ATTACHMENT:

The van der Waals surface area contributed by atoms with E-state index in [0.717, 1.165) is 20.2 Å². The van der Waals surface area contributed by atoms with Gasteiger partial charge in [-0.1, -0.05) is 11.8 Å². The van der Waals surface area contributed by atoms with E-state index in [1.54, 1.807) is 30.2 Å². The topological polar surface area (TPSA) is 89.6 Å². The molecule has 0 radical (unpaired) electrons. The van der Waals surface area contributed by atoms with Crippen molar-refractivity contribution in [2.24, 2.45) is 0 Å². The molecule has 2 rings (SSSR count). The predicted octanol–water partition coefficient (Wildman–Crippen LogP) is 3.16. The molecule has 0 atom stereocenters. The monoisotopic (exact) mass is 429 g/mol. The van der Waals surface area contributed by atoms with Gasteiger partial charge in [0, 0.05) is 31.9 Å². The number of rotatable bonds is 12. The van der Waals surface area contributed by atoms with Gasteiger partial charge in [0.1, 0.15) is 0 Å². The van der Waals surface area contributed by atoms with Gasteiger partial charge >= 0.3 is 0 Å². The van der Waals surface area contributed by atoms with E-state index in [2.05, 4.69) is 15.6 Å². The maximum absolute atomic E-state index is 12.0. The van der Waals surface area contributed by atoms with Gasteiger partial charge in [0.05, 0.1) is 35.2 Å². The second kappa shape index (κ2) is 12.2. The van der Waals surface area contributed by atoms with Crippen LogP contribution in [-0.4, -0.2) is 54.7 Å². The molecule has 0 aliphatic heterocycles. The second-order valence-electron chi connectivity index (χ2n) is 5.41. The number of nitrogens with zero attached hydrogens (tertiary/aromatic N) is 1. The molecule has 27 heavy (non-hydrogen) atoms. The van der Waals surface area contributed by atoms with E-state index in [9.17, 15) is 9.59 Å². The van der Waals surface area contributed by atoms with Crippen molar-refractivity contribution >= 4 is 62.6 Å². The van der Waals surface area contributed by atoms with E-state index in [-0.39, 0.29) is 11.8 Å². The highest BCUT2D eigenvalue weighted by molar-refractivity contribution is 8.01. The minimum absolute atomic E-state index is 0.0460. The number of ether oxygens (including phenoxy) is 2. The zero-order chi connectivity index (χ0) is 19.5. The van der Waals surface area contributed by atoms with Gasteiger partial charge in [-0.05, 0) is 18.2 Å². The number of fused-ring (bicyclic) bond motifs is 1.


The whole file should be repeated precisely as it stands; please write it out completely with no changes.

The van der Waals surface area contributed by atoms with E-state index in [0.717, 1.165) is 20.2 Å². The van der Waals surface area contributed by atoms with Gasteiger partial charge in [-0.1, -0.05) is 11.8 Å². The van der Waals surface area contributed by atoms with E-state index in [1.54, 1.807) is 30.2 Å². The topological polar surface area (TPSA) is 89.6 Å². The molecule has 0 radical (unpaired) electrons. The van der Waals surface area contributed by atoms with Crippen molar-refractivity contribution in [2.24, 2.45) is 0 Å². The molecule has 2 rings (SSSR count). The predicted octanol–water partition coefficient (Wildman–Crippen LogP) is 3.16. The molecule has 0 atom stereocenters. The monoisotopic (exact) mass is 429 g/mol. The van der Waals surface area contributed by atoms with Gasteiger partial charge in [0, 0.05) is 31.9 Å². The number of rotatable bonds is 12. The van der Waals surface area contributed by atoms with Gasteiger partial charge in [0.1, 0.15) is 0 Å². The van der Waals surface area contributed by atoms with Gasteiger partial charge >= 0.3 is 0 Å². The van der Waals surface area contributed by atoms with E-state index in [2.05, 4.69) is 15.6 Å². The maximum absolute atomic E-state index is 12.0. The van der Waals surface area contributed by atoms with Gasteiger partial charge in [0.05, 0.1) is 35.2 Å². The second kappa shape index (κ2) is 12.2. The van der Waals surface area contributed by atoms with Crippen LogP contribution in [-0.4, -0.2) is 54.7 Å². The molecule has 0 aliphatic heterocycles. The second-order valence-electron chi connectivity index (χ2n) is 5.41. The number of nitrogens with zero attached hydrogens (tertiary/aromatic N) is 1. The molecule has 27 heavy (non-hydrogen) atoms. The van der Waals surface area contributed by atoms with E-state index in [9.17, 15) is 9.59 Å². The van der Waals surface area contributed by atoms with Crippen molar-refractivity contribution >= 4 is 62.6 Å². The van der Waals surface area contributed by atoms with E-state index in [-0.39, 0.29) is 11.8 Å². The highest BCUT2D eigenvalue weighted by molar-refractivity contribution is 8.01. The minimum absolute atomic E-state index is 0.0460. The number of ether oxygens (including phenoxy) is 2. The zero-order chi connectivity index (χ0) is 19.5. The van der Waals surface area contributed by atoms with Gasteiger partial charge in [-0.05, 0) is 18.2 Å². The number of fused-ring (bicyclic) bond motifs is 1.